What is your approach to stubs/fakes in ReasonML?


#1

As I am unit testing my code, I sometimes need to fake a dependency. How do you handle things like this? Any example code would be especially helpful.


#2

We have typically been using Functors as a form of dependency injection.

module type DependenciesOfA = {
    module Repository : {
        let saveString: string => Js.Promise.t(unit);
    };
};

module A = (Services: DependenciesOfA) => {
  let doSomething = (arg) => Services.Repository.saveString(arg);
};

module ConcreteRepository = {
  let saveString = str => Js.Promise.resolve();
};

module ConcreteADependencies = {
 module Repository = ConcreteRepository;
};

include A(ConcreteADependencies);

This allows us to easily inject stubs/fakes (also helps that we’re utilising the actor model :stuck_out_tongue: which is itself a form of indirection)

My example is probably a little messy. Can probably be written much more neatly


#3

Could you show how you are injecting a stub/fake repository in a test?


#5

Here is a concrete example used in a real test. The module at the bottom is the one used in the tests:

module MockedUserRepo = {
  let users = ref(Authorization.UserId.Map.empty);
  let usersFromList = (users: list(Authorization.User.t)) =>
    List.fold_left(
      (prev, user: Authorization.User.t) =>
        Authorization.UserId.Map.add(user.userId, user, prev),
      Authorization.UserId.Map.empty,
      users
    );
  let userToT: Authorization.User.t => User.t =
    (user: Authorization.User.t) => {
      userId: user.userId,
      firstName: "Hiero",
      lastName: "Protagonist",
      email: "hiero@prota.com"
    };
  let setUsers = (u: list(Authorization.User.t)) => users := usersFromList(u);
  let getUser = userId =>
    return(
      try (Some(Authorization.UserId.Map.find(userId, users^) |> userToT)) {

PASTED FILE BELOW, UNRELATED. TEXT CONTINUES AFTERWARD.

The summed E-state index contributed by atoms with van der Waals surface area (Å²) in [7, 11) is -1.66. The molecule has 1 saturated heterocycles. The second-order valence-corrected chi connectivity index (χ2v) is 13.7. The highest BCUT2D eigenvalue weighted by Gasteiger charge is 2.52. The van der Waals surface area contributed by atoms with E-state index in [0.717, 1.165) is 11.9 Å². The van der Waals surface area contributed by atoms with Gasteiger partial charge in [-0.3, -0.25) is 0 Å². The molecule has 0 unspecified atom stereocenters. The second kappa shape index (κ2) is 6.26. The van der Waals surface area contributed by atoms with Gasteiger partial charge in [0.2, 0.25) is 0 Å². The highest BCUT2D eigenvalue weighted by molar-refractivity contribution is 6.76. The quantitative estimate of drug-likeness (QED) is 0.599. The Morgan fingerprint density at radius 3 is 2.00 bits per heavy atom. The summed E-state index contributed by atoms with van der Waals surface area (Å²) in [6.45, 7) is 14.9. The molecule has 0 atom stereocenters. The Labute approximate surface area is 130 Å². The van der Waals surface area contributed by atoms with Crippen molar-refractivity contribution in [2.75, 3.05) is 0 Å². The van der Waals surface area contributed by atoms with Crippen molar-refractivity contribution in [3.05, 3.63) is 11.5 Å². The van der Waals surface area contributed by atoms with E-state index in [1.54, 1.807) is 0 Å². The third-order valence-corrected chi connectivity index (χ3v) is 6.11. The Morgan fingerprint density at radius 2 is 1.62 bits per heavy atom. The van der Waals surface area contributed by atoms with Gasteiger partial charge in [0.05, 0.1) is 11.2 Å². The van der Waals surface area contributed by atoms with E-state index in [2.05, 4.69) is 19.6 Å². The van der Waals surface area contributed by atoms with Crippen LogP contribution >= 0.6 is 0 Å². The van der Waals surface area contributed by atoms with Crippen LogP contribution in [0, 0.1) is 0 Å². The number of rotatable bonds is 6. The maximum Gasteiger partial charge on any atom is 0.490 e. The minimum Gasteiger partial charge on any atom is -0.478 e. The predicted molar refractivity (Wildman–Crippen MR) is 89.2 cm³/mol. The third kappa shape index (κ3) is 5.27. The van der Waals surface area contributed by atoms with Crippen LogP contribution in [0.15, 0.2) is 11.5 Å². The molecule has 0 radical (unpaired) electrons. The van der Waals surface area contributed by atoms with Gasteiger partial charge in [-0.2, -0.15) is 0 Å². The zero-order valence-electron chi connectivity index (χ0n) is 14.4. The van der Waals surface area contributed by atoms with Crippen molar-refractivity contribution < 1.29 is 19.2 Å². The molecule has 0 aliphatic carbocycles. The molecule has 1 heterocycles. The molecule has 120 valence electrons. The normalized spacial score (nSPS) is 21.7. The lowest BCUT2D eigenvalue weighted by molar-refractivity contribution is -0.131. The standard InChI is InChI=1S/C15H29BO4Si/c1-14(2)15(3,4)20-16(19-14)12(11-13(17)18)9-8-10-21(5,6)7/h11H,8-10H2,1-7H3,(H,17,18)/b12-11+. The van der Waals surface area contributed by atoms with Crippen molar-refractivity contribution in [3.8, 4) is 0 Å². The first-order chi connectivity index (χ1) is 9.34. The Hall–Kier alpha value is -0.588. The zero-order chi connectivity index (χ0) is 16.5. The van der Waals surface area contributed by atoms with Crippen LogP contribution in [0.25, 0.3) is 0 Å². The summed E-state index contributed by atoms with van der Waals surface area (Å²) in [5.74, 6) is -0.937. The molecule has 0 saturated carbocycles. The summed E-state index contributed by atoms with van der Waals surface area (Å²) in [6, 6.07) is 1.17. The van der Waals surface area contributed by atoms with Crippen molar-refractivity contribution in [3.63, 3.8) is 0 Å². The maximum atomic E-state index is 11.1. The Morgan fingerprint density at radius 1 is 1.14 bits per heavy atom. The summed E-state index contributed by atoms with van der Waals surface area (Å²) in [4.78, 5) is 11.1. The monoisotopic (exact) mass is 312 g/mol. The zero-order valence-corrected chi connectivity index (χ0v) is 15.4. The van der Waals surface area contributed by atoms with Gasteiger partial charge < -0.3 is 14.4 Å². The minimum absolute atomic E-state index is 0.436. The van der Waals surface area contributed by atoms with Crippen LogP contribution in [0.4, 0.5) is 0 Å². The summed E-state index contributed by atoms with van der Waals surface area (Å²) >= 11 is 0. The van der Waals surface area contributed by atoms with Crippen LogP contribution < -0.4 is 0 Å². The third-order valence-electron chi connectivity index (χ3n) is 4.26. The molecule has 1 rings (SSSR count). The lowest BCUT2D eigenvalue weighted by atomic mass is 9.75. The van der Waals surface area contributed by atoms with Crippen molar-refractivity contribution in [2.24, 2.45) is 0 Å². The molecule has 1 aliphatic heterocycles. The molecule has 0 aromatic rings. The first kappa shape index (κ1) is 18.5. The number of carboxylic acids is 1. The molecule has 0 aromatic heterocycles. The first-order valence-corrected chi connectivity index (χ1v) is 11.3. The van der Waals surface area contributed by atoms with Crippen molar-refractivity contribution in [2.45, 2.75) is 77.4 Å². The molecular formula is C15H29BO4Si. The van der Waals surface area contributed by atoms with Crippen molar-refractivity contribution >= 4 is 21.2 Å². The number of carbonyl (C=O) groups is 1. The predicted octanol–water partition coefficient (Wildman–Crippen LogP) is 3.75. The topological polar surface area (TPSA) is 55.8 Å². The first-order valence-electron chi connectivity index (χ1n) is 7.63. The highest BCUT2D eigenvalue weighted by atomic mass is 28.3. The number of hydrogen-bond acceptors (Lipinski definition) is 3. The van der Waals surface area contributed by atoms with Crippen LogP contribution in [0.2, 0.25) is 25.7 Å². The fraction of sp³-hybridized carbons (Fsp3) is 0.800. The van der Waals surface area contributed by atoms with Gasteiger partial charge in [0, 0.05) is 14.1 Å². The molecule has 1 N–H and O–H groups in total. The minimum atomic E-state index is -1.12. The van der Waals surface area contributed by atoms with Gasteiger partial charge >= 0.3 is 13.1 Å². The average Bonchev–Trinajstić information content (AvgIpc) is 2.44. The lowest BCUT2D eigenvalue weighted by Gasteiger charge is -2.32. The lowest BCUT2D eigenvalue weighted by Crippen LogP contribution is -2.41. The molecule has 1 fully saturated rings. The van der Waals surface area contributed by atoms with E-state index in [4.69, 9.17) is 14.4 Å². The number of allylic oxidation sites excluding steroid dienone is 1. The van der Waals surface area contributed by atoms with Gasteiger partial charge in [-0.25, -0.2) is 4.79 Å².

| Not_found => None
      }
    );
  let getUsers = userIds => {
    let userIdSet = Authorization.UserId.Set.of_list(userIds);
    let users =
      users^
      |> Authorization.UserId.Map.filter((k, _) =>
           Authorization.UserId.Set.exists(
             Authorization.UserId.equal(k),
             userIdSet
           )
         );
    return(
      Authorization.UserId.Map.fold(
        (_, v, prev) => [v |> userToT, ...prev],
        users,
        []
      )
    );
  };
};

module MockS3Uploader = {
  let uploadClientAppIcon = (name, _orgId, _data) => {
    return(Js.Result.Ok(name));
  };
};

module MockedClientAppRepo = {
  let addOrUpdateClientApp = _org => return();
  let getClientApp = _orgId => {
    let clientApp: Authorization.ClientApp.t = {
      isReviewed: true,
      secret: ""
    };

    return(clientApp);
  };
};

module MockedOrgActor = OrganizationActor.Make(MockedClientAppRepo, MockedUserRepo, MockS3Uploader);

#6

I came up with an example showing how to use first class modules rather than Functors in discord, thought it might be useful to post here as well


#7

Hah, I was gonna say “oh boy introducing first-class modules directly when a newcomer needs mocking isn’t great”, but on second reading, this seems like a viable pattern…


#8

What might be the benefits of using first class modules over functors in this case?